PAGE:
Translucent white porcelain in dark, light comes thru inside of cup.
I bought a bunch of porcelain tea wares from Guangzhou tea expo last year. I thought they were shipped but lost in the mail early this year. Heart broken that I was for a long time. When I discover they are still alive and wholesome, thrilled that I was. Taking them with me in my 2 large (over weight) luggage was hard work that I was willing to take on. They arrived after a year sleeping in China!!!
These are made by Ming Tao Fang studio, all hand painted on Jing De Zhen white porcelain. Qing Hua Ci(blue and white porcelain) has been a favorite nationally and internationally for a few centuries. In recent years, revival of Qing Hua gather a large number of porcelain makers reinventing tea wares in the artistic level.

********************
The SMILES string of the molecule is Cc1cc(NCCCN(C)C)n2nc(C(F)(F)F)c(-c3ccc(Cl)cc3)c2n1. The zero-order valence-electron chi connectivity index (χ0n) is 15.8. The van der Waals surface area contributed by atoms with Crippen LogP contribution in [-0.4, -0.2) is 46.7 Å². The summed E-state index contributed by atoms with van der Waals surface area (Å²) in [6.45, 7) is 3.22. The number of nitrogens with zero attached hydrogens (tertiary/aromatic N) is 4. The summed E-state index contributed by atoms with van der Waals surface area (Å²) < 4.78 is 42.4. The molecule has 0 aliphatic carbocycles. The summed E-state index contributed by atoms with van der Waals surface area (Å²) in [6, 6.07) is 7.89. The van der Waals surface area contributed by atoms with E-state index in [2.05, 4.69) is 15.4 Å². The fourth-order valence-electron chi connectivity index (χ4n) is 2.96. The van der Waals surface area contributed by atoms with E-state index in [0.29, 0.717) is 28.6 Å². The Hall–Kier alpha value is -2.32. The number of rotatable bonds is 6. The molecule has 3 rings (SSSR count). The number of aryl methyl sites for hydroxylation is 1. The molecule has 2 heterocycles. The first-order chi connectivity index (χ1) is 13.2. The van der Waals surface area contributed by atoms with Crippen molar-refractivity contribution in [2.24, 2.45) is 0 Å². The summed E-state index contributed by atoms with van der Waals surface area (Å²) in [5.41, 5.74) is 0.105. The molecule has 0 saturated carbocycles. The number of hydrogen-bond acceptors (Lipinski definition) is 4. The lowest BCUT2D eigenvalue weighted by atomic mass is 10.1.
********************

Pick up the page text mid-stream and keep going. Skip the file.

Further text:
Out of numerous hand burning experience, I become rather picky in selecting gaiwan by shape rather than pure appearance. Here are a few absolute essentials as a good and functional gaiwan (mainly to avoid burning):
1, cup opening must be flare out with a wide rim
2, lid handle must be tall and thin
3, footing of gaiwan must be tall as well
Depending on size of individual hands, length diameter of gaiwan can vary, I have small hands, so I prefer small gaiwan for gungfu method. For drinking, size does not mater as much, perhaps bigger is better.
I prefer my gaiwan thin, less heat is being absorbed to the cup rather than contributing to the tea. Thicker the cup hotter it feels on your hand, cooler the tea is. The old saying never judge a book by its cover, in the case of selecting a gaiwan, it is half way true. Function and look are both essential, with function comes first in my book.